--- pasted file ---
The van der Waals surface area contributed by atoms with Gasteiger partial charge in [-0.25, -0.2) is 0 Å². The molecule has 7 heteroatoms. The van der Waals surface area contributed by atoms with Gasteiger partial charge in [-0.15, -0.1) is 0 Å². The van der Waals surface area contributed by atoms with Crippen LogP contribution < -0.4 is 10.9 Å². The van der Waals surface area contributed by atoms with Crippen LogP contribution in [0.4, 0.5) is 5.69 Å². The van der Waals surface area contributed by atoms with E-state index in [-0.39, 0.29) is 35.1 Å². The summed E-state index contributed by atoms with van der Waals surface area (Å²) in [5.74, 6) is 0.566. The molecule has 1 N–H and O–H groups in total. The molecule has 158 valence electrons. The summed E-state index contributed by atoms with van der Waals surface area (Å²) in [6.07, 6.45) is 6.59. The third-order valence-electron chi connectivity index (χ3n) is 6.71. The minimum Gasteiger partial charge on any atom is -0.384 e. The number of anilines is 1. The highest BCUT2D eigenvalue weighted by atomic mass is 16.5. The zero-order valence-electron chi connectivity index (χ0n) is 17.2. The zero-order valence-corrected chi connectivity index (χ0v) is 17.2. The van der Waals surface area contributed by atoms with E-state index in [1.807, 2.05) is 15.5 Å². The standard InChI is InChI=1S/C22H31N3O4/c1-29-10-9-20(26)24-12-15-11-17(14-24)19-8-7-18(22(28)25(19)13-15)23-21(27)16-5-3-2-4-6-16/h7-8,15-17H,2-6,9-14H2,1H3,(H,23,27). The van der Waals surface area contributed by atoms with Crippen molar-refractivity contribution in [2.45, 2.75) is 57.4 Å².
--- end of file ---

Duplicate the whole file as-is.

The van der Waals surface area contributed by atoms with Gasteiger partial charge in [-0.25, -0.2) is 0 Å². The molecule has 7 heteroatoms. The van der Waals surface area contributed by atoms with Gasteiger partial charge in [-0.15, -0.1) is 0 Å². The van der Waals surface area contributed by atoms with Crippen LogP contribution < -0.4 is 10.9 Å². The van der Waals surface area contributed by atoms with Crippen LogP contribution in [0.4, 0.5) is 5.69 Å². The van der Waals surface area contributed by atoms with E-state index in [-0.39, 0.29) is 35.1 Å². The summed E-state index contributed by atoms with van der Waals surface area (Å²) in [5.74, 6) is 0.566. The molecule has 1 N–H and O–H groups in total. The molecule has 158 valence electrons. The summed E-state index contributed by atoms with van der Waals surface area (Å²) in [6.07, 6.45) is 6.59. The third-order valence-electron chi connectivity index (χ3n) is 6.71. The minimum Gasteiger partial charge on any atom is -0.384 e. The number of anilines is 1. The highest BCUT2D eigenvalue weighted by atomic mass is 16.5. The zero-order valence-electron chi connectivity index (χ0n) is 17.2. The zero-order valence-corrected chi connectivity index (χ0v) is 17.2. The van der Waals surface area contributed by atoms with E-state index in [1.807, 2.05) is 15.5 Å². The standard InChI is InChI=1S/C22H31N3O4/c1-29-10-9-20(26)24-12-15-11-17(14-24)19-8-7-18(22(28)25(19)13-15)23-21(27)16-5-3-2-4-6-16/h7-8,15-17H,2-6,9-14H2,1H3,(H,23,27). The van der Waals surface area contributed by atoms with Crippen molar-refractivity contribution in [2.45, 2.75) is 57.4 Å².